Tunisia was the seat of the Carthaginian civilisation which extended over a period
of 700 years, and was followed by a long period of Roman rule, but by the ninth century
From literary and archaeological sources, evidence has been gathered of a rich Jewish
communal life going back some 2,300 years. Tunisia is mentioned in a number of places
in the Talmud and in the works of Josephus, who testified to the transportation from
the Land of Israel of 30,000 Jews to Tunisia by the Romans under the Emperor Titus.
Near the ruined city of Carthage lies a site known as Garmath, where excavations
have revealed a third-century CE Jewish cemetery. At a place called Hamman Lif the
remains of a well-preserved third-century CE synagogue have been discovered containing
a mosaic displaying the words Sancta Sinagoga.
Under the Roman Emperors Vespasian and Hadrian, life was particularly harsh for the
Jews, although they were permitted to practise their religion in comparative freedom.
The rise of Christianity brought with it an undoubted decline in the fortunes of
the Jewish communities. Judaism was eventually eradicated and the synagogues converted
It was the advent of the conquering Arabs in 642 CE that restored the Jews to some
equality and allowed them to flourish in trade and commerce. The Jews brought prosperity
to the country as a whole and virtually monopolised trade in a multiplicity of products
such as hides and skins and Tunisian silk. Seizing the opportunities presented, immigrants
from Italy, Sicily and Spain formed new communities in coastal cities and ports such
as Sousse, Monastir, Sfax and Gabes.
The city of Kairouan saw the establishment of the finest academies of learning, on
a par with those of Babylon. Jews were at the forefront in secular studies, producing
scholars such as Isaac Israeli and Abu Sahl Dunash ben Tamin, the latter being a
physician and author of the mystical treatise, Sefer yetzira (the book of creation).
The Muslim dynasties of the twelfth century, the Almoravids and the Almohads, harshly
persecuted the Jews, who were given the choice of conversion or death and in many
instances were sold into slavery.
By the thirteenth century a more tolerant dynasty, the Hafsids, had assumed control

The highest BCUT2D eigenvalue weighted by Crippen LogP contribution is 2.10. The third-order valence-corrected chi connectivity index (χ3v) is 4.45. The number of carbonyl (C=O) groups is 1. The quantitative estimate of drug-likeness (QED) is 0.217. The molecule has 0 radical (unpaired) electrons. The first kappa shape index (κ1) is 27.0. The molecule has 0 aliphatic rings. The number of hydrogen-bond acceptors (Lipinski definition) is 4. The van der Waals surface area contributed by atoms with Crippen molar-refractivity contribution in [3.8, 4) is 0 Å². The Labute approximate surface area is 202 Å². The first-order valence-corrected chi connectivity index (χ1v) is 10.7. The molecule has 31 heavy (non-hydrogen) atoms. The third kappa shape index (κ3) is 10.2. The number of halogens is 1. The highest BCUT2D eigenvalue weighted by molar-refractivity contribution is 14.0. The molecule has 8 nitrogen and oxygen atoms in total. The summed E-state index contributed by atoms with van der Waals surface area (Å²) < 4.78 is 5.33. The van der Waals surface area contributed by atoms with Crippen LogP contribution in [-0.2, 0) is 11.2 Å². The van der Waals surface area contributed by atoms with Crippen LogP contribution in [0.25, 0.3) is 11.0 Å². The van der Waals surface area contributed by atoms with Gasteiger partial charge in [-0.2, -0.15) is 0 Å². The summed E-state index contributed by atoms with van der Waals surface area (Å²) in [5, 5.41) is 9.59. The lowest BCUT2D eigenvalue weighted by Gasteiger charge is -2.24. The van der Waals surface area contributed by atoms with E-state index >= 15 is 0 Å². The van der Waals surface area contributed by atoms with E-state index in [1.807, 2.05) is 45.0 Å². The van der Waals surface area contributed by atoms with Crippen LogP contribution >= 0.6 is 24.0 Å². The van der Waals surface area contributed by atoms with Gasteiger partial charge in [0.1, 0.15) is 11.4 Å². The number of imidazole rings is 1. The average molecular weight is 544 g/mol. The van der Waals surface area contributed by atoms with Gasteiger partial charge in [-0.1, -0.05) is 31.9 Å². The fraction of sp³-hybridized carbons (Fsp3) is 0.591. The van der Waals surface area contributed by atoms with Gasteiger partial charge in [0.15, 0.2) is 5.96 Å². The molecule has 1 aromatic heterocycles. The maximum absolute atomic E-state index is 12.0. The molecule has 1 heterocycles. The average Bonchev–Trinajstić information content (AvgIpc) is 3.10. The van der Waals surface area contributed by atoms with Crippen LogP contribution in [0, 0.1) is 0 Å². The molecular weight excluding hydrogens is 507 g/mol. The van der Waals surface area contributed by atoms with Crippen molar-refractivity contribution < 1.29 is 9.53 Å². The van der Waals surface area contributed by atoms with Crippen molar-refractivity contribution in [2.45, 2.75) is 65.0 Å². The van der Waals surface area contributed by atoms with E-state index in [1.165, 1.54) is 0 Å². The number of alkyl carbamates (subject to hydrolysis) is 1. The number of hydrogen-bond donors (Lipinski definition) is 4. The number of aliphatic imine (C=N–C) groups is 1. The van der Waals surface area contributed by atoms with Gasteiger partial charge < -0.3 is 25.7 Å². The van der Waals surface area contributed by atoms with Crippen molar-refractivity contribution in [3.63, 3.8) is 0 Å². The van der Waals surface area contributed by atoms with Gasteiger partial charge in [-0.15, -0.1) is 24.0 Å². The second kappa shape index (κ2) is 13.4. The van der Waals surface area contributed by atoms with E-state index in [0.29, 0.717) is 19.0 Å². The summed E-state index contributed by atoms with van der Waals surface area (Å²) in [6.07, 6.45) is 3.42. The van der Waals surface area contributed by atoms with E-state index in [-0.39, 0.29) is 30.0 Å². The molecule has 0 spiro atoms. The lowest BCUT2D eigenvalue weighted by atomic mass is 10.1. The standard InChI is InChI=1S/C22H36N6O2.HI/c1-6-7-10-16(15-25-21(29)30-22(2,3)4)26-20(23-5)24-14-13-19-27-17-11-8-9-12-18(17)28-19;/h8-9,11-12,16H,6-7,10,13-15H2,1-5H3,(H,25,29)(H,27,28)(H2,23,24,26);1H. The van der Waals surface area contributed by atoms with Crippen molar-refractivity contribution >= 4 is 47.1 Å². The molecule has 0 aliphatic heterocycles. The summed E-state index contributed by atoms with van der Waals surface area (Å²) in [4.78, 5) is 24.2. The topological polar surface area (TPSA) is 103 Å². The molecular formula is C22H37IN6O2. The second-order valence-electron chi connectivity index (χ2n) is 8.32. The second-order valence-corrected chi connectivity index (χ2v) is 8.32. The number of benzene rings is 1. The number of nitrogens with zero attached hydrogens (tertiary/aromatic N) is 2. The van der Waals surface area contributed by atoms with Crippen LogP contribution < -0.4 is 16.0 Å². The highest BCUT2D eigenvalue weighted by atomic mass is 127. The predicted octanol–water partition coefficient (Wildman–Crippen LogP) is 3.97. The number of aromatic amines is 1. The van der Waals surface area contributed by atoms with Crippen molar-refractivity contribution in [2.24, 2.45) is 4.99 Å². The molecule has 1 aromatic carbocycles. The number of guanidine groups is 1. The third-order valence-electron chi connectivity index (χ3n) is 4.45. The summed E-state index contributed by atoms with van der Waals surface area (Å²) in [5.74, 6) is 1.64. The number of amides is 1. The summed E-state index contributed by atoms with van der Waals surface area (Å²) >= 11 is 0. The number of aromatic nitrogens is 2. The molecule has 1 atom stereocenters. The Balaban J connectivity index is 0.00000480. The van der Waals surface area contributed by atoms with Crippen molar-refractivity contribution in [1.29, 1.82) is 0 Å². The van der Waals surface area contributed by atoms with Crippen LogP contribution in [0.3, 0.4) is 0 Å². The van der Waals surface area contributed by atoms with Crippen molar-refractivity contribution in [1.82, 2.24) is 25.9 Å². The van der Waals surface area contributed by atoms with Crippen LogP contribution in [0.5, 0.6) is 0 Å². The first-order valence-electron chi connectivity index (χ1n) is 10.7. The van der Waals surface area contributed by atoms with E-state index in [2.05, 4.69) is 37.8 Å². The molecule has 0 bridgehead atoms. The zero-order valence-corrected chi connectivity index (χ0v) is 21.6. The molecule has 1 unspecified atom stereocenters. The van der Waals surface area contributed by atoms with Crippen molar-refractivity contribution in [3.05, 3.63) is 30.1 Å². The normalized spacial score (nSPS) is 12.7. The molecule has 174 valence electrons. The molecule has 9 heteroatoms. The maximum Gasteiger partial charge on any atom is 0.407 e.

of the country and the Jews were allowed to resume the practice of their religion,
though much of the discriminating legislation remained, including the djezia (the
poll-tax), the requirement to wear distinctive clothing and the segregation of the
Jews into special quarters of the cities known as the Hara-al-Yahud.
A number of distinguished scholars, expelled from Spain in 1492, reached Tunisia.
Included were Abraham Zacuto, Columbus's astronomer and mathematician, who wrote
his famous work, Sefer Yuhasin (The book of genealogy), in Tunis in 1504.
The year 1574 heralded the beginning of three hundred years of Turkish Ottoman rule,
the Turks having cleared the whole of North Africa from foreign occupation. Under
the rule of the Muslim Bey of Tunis, appointed by the government in Istanbul, the
Jews integrated themselves fully into the economic life of the country. However,
a significant social change took place concerning the shape of Tunisian Jewry. The
community found itself divided into two disparate elements. The 'native' community,
called in the Judaeo-Arab dialect the Touansa (the Tunisians) were distinguished
from the immigrant community, predominantly from Italy, who called themselves the
Gornim, derived from the Italian city of Ligorno (today's Livorno). To complicate
matters even further, the Touansa also referred to the Gornim as the Grana. Both
sections of the community lived in the Hara-al-Yahud, in which the Gornim established
their market place called the Suq-al-Grana.
The nineteenth century was notable for the growing interest of the European powers
in the Maghreb, and with the acquisition by the French of Algeria in 1830 an illusion
of security spread also into the minds of the neighbouring Jewish community of Tunisia.
The desire for European rule was prompted largely by frequent outbursts of violence
against the Jews on various pretexts, such as in 1856 when the Tunisian Jew, Batto
Sfez, was falsely accused of blaspheming against Islam and was dragged through the
streets by a howling mob and lynched.
At the Congress of Berlin in 1878 the European powers intimated that they were not